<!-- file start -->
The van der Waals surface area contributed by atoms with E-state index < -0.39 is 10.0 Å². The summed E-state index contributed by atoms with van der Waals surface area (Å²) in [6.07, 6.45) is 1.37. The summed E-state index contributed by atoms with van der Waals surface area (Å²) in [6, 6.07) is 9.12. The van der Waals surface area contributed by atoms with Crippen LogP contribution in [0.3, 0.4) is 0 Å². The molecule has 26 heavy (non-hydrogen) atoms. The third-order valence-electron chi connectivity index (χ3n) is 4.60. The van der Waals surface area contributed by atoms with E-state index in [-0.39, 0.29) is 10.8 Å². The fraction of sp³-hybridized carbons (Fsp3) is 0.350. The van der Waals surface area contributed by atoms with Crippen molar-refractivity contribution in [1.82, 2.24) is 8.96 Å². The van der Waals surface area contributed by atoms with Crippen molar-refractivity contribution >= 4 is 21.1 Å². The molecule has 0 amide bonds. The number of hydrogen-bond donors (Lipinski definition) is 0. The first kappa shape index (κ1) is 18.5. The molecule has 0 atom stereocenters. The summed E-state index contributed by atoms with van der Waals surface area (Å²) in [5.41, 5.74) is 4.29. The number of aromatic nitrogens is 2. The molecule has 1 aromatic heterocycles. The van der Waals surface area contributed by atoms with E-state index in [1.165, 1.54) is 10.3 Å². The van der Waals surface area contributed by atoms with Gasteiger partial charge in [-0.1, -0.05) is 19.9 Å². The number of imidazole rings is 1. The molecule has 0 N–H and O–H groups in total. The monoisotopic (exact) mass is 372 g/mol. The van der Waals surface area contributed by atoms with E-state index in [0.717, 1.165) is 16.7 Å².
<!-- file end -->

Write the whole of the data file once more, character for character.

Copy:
The van der Waals surface area contributed by atoms with E-state index < -0.39 is 10.0 Å². The summed E-state index contributed by atoms with van der Waals surface area (Å²) in [6.07, 6.45) is 1.37. The summed E-state index contributed by atoms with van der Waals surface area (Å²) in [6, 6.07) is 9.12. The van der Waals surface area contributed by atoms with Crippen LogP contribution in [0.3, 0.4) is 0 Å². The molecule has 26 heavy (non-hydrogen) atoms. The third-order valence-electron chi connectivity index (χ3n) is 4.60. The van der Waals surface area contributed by atoms with E-state index in [-0.39, 0.29) is 10.8 Å². The fraction of sp³-hybridized carbons (Fsp3) is 0.350. The van der Waals surface area contributed by atoms with Crippen molar-refractivity contribution in [1.82, 2.24) is 8.96 Å². The van der Waals surface area contributed by atoms with Crippen molar-refractivity contribution >= 4 is 21.1 Å². The molecule has 0 amide bonds. The number of hydrogen-bond donors (Lipinski definition) is 0. The first kappa shape index (κ1) is 18.5. The molecule has 0 atom stereocenters. The summed E-state index contributed by atoms with van der Waals surface area (Å²) in [5.41, 5.74) is 4.29. The number of aromatic nitrogens is 2. The molecule has 1 aromatic heterocycles. The van der Waals surface area contributed by atoms with E-state index in [1.165, 1.54) is 10.3 Å². The van der Waals surface area contributed by atoms with Gasteiger partial charge in [-0.1, -0.05) is 19.9 Å². The number of imidazole rings is 1. The molecule has 0 N–H and O–H groups in total. The monoisotopic (exact) mass is 372 g/mol. The van der Waals surface area contributed by atoms with E-state index in [0.717, 1.165) is 16.7 Å².